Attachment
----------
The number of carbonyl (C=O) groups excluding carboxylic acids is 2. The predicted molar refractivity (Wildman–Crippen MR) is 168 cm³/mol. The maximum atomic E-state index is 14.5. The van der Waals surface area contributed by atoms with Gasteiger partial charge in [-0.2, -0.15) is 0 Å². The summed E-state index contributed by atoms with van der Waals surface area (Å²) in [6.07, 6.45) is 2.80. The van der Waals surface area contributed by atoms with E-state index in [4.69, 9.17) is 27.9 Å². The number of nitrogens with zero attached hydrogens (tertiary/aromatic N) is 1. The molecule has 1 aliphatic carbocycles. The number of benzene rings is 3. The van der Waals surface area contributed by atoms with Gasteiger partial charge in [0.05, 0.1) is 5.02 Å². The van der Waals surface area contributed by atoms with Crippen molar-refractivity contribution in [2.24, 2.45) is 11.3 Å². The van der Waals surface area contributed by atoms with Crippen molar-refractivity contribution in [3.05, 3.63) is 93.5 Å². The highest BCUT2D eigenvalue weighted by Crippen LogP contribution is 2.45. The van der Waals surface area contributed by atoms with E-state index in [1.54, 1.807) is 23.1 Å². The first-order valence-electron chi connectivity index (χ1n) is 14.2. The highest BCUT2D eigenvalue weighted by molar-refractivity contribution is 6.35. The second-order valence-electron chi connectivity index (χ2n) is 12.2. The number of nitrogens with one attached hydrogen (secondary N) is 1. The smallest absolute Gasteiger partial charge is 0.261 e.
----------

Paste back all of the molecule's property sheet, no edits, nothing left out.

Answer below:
The number of carbonyl (C=O) groups excluding carboxylic acids is 2. The predicted molar refractivity (Wildman–Crippen MR) is 168 cm³/mol. The maximum atomic E-state index is 14.5. The van der Waals surface area contributed by atoms with Gasteiger partial charge in [-0.2, -0.15) is 0 Å². The summed E-state index contributed by atoms with van der Waals surface area (Å²) in [6.07, 6.45) is 2.80. The van der Waals surface area contributed by atoms with E-state index in [4.69, 9.17) is 27.9 Å². The number of nitrogens with zero attached hydrogens (tertiary/aromatic N) is 1. The molecule has 1 aliphatic carbocycles. The number of benzene rings is 3. The van der Waals surface area contributed by atoms with Gasteiger partial charge in [0.05, 0.1) is 5.02 Å². The van der Waals surface area contributed by atoms with Crippen molar-refractivity contribution in [2.24, 2.45) is 11.3 Å². The van der Waals surface area contributed by atoms with Crippen molar-refractivity contribution in [3.05, 3.63) is 93.5 Å². The highest BCUT2D eigenvalue weighted by Crippen LogP contribution is 2.45. The van der Waals surface area contributed by atoms with E-state index in [1.54, 1.807) is 23.1 Å². The first-order valence-electron chi connectivity index (χ1n) is 14.2. The highest BCUT2D eigenvalue weighted by molar-refractivity contribution is 6.35. The second-order valence-electron chi connectivity index (χ2n) is 12.2. The number of nitrogens with one attached hydrogen (secondary N) is 1. The smallest absolute Gasteiger partial charge is 0.261 e.